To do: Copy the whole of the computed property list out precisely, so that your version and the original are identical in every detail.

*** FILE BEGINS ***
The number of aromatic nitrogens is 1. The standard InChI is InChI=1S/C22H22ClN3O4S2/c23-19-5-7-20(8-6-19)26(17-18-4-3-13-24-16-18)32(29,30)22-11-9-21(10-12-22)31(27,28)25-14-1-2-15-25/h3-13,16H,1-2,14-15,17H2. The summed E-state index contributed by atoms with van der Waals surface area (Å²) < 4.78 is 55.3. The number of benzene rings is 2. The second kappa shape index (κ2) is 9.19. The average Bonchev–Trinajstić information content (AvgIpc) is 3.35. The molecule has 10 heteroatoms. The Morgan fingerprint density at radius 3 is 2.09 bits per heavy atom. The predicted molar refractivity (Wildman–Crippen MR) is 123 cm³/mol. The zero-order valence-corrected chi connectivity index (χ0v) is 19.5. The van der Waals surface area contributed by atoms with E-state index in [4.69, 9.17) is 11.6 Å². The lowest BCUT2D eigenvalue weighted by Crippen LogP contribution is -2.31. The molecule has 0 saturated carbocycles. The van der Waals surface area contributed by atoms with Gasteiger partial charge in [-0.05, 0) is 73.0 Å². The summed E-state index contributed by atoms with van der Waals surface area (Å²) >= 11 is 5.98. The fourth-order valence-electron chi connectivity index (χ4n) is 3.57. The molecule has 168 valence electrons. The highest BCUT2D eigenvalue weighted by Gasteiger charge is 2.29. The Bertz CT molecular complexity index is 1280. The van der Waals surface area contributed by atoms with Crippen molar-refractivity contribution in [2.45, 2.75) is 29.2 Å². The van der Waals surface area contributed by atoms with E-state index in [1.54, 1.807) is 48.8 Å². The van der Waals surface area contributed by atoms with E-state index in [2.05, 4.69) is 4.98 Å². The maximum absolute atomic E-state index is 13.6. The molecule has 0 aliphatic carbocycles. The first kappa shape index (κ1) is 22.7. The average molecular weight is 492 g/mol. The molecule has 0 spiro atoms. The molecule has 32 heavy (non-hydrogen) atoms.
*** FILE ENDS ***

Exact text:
The number of aromatic nitrogens is 1. The standard InChI is InChI=1S/C22H22ClN3O4S2/c23-19-5-7-20(8-6-19)26(17-18-4-3-13-24-16-18)32(29,30)22-11-9-21(10-12-22)31(27,28)25-14-1-2-15-25/h3-13,16H,1-2,14-15,17H2. The summed E-state index contributed by atoms with van der Waals surface area (Å²) < 4.78 is 55.3. The number of benzene rings is 2. The second kappa shape index (κ2) is 9.19. The average Bonchev–Trinajstić information content (AvgIpc) is 3.35. The molecule has 10 heteroatoms. The Morgan fingerprint density at radius 3 is 2.09 bits per heavy atom. The predicted molar refractivity (Wildman–Crippen MR) is 123 cm³/mol. The zero-order valence-corrected chi connectivity index (χ0v) is 19.5. The van der Waals surface area contributed by atoms with E-state index in [4.69, 9.17) is 11.6 Å². The lowest BCUT2D eigenvalue weighted by Crippen LogP contribution is -2.31. The molecule has 0 saturated carbocycles. The van der Waals surface area contributed by atoms with Gasteiger partial charge in [-0.05, 0) is 73.0 Å². The summed E-state index contributed by atoms with van der Waals surface area (Å²) >= 11 is 5.98. The fourth-order valence-electron chi connectivity index (χ4n) is 3.57. The molecule has 168 valence electrons. The highest BCUT2D eigenvalue weighted by Gasteiger charge is 2.29. The Bertz CT molecular complexity index is 1280. The van der Waals surface area contributed by atoms with Crippen molar-refractivity contribution in [2.45, 2.75) is 29.2 Å². The van der Waals surface area contributed by atoms with E-state index in [1.54, 1.807) is 48.8 Å². The van der Waals surface area contributed by atoms with E-state index in [2.05, 4.69) is 4.98 Å². The maximum absolute atomic E-state index is 13.6. The molecule has 0 aliphatic carbocycles. The first kappa shape index (κ1) is 22.7. The average molecular weight is 492 g/mol. The molecule has 0 spiro atoms. The molecule has 32 heavy (non-hydrogen) atoms.